Woolacombe Bay Golf Club, Mortehoe, Devon.
Founded 1907, the professional to 1909 was J Branch. A splendid 18-hole well maintained links with lovely views just 3 minutes walk from the centre of Woolacombe. The station at Mortehoe was about 2 miles from the course with a bus service available to the clubhouse. The course was taken over for military training during WW2 and although the club was recorded in 1947 it is unlikely that golf was played following the war.
|1907-09||J Branch (p)|
|1913/14||A Padgham (p)|
|1914||E J Dawes, Mortehoe RSO.||William Gibson|
|1924||T S Watkinson, 3 Castle St, Barnstaple.||R W Hansford (g)|
|1925-30s||T S Watkinson, Sanfield, Woolacombe.||J Morrison (p) G Bennett (g)|
|1935||T S Watkinson assisted by J W Morrison.||A Smith (p) G Bennett (g)|
|1940-47||H W Jenkins, Estate Office, Woolacombe.||A Smith (p) W Boden (g) and E Howard (g)|
Although the club is generally stated as being founded in 1907 it actually appeared in the Nisbet's 1905 Golf Yearbook, entry as follows; Hon. Secretary - F Beer, Woolacombe R.S.O; Entrance fee Nil and subs £1/11s/6d; Number of holes, 6; Terms for visitors' 1/6 a day, 7/- a week, 15/- a month. The course, which for good lies and charming views, is exceptionally attractive, is well maintained, and very conveniently situated, being within three minutes' of the centre of Woolacombe.
It was reported in April 1909 that visitors to Woolacombe were delighted with the extension of the golf links, presumably to 18 holes. There were a large number of entries for both the Open and Members Easter competitions. Prizes were given by the President, Lord Fortescue, and E J Soares M.P. The President’s prize was won by G H Smalldon and Mr Soares’s prize by J A E Merriman.
Below is the result of a match played at Ilfracombe on Wednesday 23rd June 1909.
|Rev R L Whytehead (7&6)||1||L Carr||0|
|J Swinney||0||E J Merriman (2up)||1|
|G C Shiers (6&5)||1||W F H Laycock||0|
|J R Drake Goodban (6&4)||1||W Lydall||0|
|J B Saul (3&1)||1||J H Smalldon||0|
|B H D Harrison (7&5)||1||F Beer||0|
|Rev R L Whytehead & J Swinney (1up)||1||L Carr & E J Merriman||0|
|G C Shiers & J R Drake Goodban (half)||0||W F H Laycock & W Lydall (half)||0|
|J B Saul & B H D Harrison (6&5)||1||J H Smalldon & F Beer||0|
In 1914 the club had a membership of 50. The entry fee was £1/1/0 and the subs £1/1/0. Visitors’ fees were 2/6 a day, 10/- a week, 30/- a month. Ladies 1/6, 7/-, 20/- respectively. Sunday play was not allowed.
At the end of March 1914 an extraordinary general meeting was held at the Woolacombe Bay Hotel. In attendance were; Rev T W Pigot (in the chair), H Galsworthy, A Halsey, H D Maclure, W Salisbury, F Beer, G H Smalldon and Ernest J Dawes (hon sec) Owing to Miss Chichester’s decision not to let the links again it was decided to wind up the club when the lease expired on August 15th 1914.
Better news just a week later when the club came under new management. Mr Slaeman was to be the new secretary. The new professional was Wm Gibson, son of the well known professional at Westward Ho!
Nothing found so far regarding the club immediately following WW1 but it did re-appear in the mid 1920s. In 1924 visitors fees’ were 3/- a day, 15/- a week, £1 a fortnight, 30/- a month. Ladies 2/-, 10/-, 15/-, 20/- respectively.
In the late 1920s the amateur course record holder was E Hobbs 66.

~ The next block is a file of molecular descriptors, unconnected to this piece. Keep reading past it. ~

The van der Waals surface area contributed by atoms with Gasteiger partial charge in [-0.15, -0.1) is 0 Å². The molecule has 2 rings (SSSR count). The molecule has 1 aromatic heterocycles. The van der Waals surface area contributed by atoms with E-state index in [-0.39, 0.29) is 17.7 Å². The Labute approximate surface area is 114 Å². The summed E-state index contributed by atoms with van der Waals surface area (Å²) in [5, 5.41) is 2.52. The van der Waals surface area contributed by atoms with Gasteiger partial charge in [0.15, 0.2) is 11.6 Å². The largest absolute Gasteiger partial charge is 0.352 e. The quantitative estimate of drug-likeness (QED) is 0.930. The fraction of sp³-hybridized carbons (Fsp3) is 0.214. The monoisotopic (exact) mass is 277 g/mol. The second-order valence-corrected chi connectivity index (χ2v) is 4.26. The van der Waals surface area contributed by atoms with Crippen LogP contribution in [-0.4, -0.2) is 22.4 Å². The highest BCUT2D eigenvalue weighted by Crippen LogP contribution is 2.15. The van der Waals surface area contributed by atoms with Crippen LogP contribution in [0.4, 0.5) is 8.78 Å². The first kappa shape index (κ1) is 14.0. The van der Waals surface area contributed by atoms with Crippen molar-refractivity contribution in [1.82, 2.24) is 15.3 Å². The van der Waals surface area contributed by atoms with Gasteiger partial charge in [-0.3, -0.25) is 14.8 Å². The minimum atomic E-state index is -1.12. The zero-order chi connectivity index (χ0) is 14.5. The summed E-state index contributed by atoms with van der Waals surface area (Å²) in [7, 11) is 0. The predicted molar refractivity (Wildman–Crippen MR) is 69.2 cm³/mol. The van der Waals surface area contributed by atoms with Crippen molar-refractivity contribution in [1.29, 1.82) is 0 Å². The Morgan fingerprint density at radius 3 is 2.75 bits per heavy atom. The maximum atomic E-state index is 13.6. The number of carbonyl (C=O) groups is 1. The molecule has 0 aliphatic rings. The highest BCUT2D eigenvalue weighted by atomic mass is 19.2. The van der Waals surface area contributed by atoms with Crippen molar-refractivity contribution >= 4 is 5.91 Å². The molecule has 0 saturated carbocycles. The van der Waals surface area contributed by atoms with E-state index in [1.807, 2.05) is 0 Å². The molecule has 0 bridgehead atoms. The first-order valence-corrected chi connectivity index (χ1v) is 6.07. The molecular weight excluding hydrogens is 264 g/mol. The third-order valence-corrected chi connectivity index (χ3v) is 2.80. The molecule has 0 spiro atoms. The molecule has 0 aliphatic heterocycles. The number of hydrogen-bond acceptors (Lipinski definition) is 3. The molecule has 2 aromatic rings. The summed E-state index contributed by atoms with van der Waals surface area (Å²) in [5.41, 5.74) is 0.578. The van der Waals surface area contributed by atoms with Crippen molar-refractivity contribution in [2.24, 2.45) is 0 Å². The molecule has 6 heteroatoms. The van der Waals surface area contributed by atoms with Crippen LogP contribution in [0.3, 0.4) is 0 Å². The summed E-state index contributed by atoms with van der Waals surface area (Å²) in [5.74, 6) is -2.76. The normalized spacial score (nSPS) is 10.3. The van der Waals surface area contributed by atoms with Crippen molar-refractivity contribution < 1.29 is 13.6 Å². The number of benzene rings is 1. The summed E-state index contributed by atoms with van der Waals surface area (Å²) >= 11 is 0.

A unique golf record was set on January 1st 1936 when the Woolacombe professional, Mr Alfred Edward Smith, shot the lowest recorded score on an 18-hole course. He went round in 55 strokes on the 4,248 yard course which had a bogey score of 70. His score as follows; Out - 4,2,3,4,2,4,3,4,3 = 29; In – 2,3,3,3,3,2,5,4,1 = 26. The feat was recognised by the Guinness Book of Records.
Alf Smith was a slight man in build, less than five feet six inches, with a swing that had a loop that could be compared to that of Jim Furyk. He had a magical short game and was a positive putter.
I would like to thank Mr Smith’s son, Paul, who has contacted us and said “The idea was that the course was quite frozen in December and the ball would run further. Remember he was playing with hickory shafted clubs, but he could still drive the ball 200 yards. He started trying to beat 60 in December and got pretty close. But on January 1st he looked like he was going to do it as he reached the eighteenth. And then he finished off with a hole-in-one for the 55. The ironic thing was that my father was contracted to Dunlop at the time; I think he got about £6 a year. He played the first seventeen holes with a Dunlop ball and then, for some reason, on the 18th tee changed to a Slazenger, he then proceeded to hole-in-one! I think that was hushed up a bit. He had a hard life as a professional golfer – mowing 18 holes in the morning before he could even think about playing golf. The life of a club professional was very different back then. He wanted me to get a proper job, so I became a solicitor”
Following WW2 Alfred Edward Smith went on to become professional at Newcastle-under-Lyme, Penwortham in Lancashire and Windermere.
Alfred Smith died aged 79 in 1996 while playing the game he loved; he was on the third tee at Bentham Golf Club in North Yorkshire, when he collapsed and died.
In 1940 and the club’s final appearance in 1947 the 18 holes had a SSS of 70 and a Par of 65. Course records were, amateur E Hobbs 66 and professional A Smith 55. Visitors were as 1924. Sunday play was not allowed.
The course can be seen on the Britain From Above link below.
The golf links and pavilion are long gone, the sand dunes and former course are now the property of the National Trust. The “Jacob’s Ladder” was another feature of the course that has disappeared. It wasn’t a ladder as such, it was a wooden platform and walkway which led from the sandhills to the lower area of the course.